skip to main content

Search for: All records

Creators/Authors contains: "Herman, Jonathan"

Note: When clicking on a Digital Object Identifier (DOI) number, you will be taken to an external site maintained by the publisher. Some full text articles may not yet be available without a charge during the embargo (administrative interval).
What is a DOI Number?

Some links on this page may take you to non-federal websites. Their policies may differ from this site.

  1. Abstract. The ability to adapt to social and environmental change is an increasinglycritical feature of environmental governance. However, an understandingof how specific features of governance systems influence how theyrespond to change is still limited. Here we focus on how system featureslike diversity, heterogeneity, and connectedness impact stability,which indicates a system's capacity to recover fromperturbations. Through a framework that combines agent-basedmodeling with “generalized”dynamical systems modeling, we model the stability of thousandsof governance structures consisting of groups of resource users and non-government organizations interacting strategically with the decision centers that mediate their access to a shared resource. Stabilizing factors include greater effortdedicated to venue shopping and a greater fraction of non-governmentorganizations in the system. Destabilizing factors include greaterheterogeneity among actors, a greater diversity of decision centers,and greater interdependence between actors. The results suggest thatwhile complexity tends to be destabilizing, there are mitigating factorsthat may help balance adaptivity and stability in complex governance. This study demonstrates the potential inapplying the insights of complex systems theory to managing complexand highly uncertain human–natural systems in the face of rapid socialand environmental change. 
    more » « less
  2. Abstract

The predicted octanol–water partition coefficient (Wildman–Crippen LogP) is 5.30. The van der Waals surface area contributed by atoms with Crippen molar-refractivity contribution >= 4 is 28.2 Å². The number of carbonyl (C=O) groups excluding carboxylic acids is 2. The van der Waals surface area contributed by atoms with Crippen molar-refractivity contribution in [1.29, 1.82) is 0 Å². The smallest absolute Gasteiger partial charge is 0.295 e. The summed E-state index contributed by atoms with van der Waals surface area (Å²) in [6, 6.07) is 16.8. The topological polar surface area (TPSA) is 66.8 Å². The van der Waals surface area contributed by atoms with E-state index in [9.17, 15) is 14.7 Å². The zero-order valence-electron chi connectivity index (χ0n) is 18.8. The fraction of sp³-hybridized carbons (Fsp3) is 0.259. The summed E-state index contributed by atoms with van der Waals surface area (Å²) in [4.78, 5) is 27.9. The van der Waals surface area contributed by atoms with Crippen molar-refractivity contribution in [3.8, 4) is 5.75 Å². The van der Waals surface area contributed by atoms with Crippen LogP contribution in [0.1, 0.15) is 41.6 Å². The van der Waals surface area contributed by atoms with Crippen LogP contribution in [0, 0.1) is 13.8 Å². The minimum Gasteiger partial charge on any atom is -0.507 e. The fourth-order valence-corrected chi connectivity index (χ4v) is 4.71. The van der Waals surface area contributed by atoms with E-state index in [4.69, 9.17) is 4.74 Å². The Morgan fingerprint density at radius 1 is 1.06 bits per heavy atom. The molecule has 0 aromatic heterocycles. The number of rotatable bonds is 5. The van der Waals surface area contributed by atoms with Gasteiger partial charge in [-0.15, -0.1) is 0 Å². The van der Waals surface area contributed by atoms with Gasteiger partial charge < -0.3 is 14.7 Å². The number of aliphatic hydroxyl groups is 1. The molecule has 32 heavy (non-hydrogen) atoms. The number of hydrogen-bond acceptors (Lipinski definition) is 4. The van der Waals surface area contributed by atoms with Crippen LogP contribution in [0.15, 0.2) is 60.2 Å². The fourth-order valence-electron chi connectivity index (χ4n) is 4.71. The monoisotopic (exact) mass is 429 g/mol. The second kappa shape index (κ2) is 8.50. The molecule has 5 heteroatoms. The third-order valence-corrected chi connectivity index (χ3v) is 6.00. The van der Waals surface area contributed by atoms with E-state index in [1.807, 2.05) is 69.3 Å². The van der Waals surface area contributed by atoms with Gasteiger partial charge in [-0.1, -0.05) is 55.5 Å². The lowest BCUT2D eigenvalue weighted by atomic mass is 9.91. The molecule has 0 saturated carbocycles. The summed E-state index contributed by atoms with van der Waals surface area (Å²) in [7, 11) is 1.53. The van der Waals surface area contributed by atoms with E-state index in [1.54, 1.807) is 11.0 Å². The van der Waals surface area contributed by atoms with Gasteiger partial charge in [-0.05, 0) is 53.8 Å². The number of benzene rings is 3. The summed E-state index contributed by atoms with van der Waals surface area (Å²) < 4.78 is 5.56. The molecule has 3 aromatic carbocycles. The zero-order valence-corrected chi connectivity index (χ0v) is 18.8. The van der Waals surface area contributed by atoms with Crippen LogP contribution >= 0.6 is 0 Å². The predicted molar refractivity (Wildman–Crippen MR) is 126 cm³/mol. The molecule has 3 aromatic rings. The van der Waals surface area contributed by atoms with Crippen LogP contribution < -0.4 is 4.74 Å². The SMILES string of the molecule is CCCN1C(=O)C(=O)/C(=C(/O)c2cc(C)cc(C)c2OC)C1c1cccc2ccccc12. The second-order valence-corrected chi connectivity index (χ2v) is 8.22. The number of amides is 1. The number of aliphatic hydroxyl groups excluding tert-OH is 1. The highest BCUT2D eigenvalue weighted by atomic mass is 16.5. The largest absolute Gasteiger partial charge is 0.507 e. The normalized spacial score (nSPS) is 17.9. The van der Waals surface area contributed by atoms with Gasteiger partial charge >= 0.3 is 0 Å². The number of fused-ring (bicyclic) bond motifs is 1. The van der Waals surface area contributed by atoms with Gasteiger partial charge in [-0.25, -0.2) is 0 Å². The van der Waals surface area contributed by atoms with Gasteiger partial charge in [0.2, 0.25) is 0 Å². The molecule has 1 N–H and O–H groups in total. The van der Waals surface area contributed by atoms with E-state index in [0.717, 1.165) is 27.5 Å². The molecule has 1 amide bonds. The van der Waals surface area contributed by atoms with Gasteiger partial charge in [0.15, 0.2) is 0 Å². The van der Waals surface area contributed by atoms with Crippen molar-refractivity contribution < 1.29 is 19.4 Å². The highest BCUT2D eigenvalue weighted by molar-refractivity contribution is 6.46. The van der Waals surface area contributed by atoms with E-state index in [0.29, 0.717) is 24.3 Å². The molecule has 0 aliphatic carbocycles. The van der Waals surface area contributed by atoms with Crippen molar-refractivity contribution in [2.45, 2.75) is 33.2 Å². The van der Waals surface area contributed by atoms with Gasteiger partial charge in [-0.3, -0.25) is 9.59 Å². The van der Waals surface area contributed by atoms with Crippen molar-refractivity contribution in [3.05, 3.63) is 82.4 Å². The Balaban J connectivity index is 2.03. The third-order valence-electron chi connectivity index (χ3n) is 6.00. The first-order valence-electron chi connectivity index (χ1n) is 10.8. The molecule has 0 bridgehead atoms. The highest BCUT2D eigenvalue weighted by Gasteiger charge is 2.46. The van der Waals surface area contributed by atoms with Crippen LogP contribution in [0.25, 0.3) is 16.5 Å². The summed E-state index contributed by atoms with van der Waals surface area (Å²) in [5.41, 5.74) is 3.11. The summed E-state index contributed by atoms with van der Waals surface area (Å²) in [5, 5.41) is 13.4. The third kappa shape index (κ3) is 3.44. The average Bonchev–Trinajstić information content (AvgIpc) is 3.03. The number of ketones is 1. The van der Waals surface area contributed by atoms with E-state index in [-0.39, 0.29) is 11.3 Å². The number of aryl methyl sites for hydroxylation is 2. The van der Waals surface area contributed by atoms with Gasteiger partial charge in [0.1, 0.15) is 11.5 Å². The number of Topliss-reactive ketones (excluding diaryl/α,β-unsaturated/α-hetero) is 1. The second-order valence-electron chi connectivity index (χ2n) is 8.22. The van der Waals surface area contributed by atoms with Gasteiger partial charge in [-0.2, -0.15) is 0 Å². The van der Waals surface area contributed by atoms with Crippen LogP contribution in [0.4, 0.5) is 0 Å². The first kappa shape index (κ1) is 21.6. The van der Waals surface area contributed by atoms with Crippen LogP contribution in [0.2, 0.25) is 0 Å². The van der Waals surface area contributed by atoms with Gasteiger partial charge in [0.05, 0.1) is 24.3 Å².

Climate vulnerability assessments rely on water infrastructure system models that imperfectly predict performance metrics under ensembles of future scenarios. There is a benefit to reduced complexity system representations to support these assessments, especially when large ensembles are used to better characterize future uncertainties. An important question is whether the total uncertainty in the output metrics is primarily attributable to the climate ensemble or to the systems model itself. Here we develop a method to address this question by combining time series error models of performance metrics with time‐varying Sobol sensitivity analysis. The method is applied to a reduced complexity multi‐reservoir systems model of the Sacramento‐San Joaquin River Basin in California to demonstrate the decomposition of flood risk and water supply uncertainties under an ensemble of climate change scenarios. The results show that the contribution of systems model error to total uncertainty is small (∼5%–15%) relative to climate based uncertainties. This indicates that the reduced complexity systems model is sufficiently accurate for use in the context of the vulnerability assessment. We also observe that climate uncertainty is dominated by the choice of general circulation model and its interactive effects with the representative concentration pathway (RCP), rather than the RCP alone. This observation has implications for how climate vulnerabilities should be interpreted.